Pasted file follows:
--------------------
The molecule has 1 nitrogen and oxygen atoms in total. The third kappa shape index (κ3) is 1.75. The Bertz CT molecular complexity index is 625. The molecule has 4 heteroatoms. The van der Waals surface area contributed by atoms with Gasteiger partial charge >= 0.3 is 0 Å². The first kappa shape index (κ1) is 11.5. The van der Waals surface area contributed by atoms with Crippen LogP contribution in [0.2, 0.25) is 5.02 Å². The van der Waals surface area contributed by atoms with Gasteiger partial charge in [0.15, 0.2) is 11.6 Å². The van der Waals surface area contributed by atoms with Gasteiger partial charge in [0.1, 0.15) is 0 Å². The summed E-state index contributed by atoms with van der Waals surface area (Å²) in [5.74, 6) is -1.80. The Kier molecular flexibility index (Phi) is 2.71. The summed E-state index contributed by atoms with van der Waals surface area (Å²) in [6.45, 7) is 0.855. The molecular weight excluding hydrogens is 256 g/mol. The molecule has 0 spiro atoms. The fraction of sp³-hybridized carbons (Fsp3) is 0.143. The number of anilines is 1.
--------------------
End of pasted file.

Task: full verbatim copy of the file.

The molecule has 1 nitrogen and oxygen atoms in total. The third kappa shape index (κ3) is 1.75. The Bertz CT molecular complexity index is 625. The molecule has 4 heteroatoms. The van der Waals surface area contributed by atoms with Gasteiger partial charge >= 0.3 is 0 Å². The first kappa shape index (κ1) is 11.5. The van der Waals surface area contributed by atoms with Crippen LogP contribution in [0.2, 0.25) is 5.02 Å². The van der Waals surface area contributed by atoms with Gasteiger partial charge in [0.15, 0.2) is 11.6 Å². The van der Waals surface area contributed by atoms with Gasteiger partial charge in [0.1, 0.15) is 0 Å². The summed E-state index contributed by atoms with van der Waals surface area (Å²) in [5.74, 6) is -1.80. The Kier molecular flexibility index (Phi) is 2.71. The summed E-state index contributed by atoms with van der Waals surface area (Å²) in [6.45, 7) is 0.855. The molecular weight excluding hydrogens is 256 g/mol. The molecule has 0 spiro atoms. The fraction of sp³-hybridized carbons (Fsp3) is 0.143. The number of anilines is 1.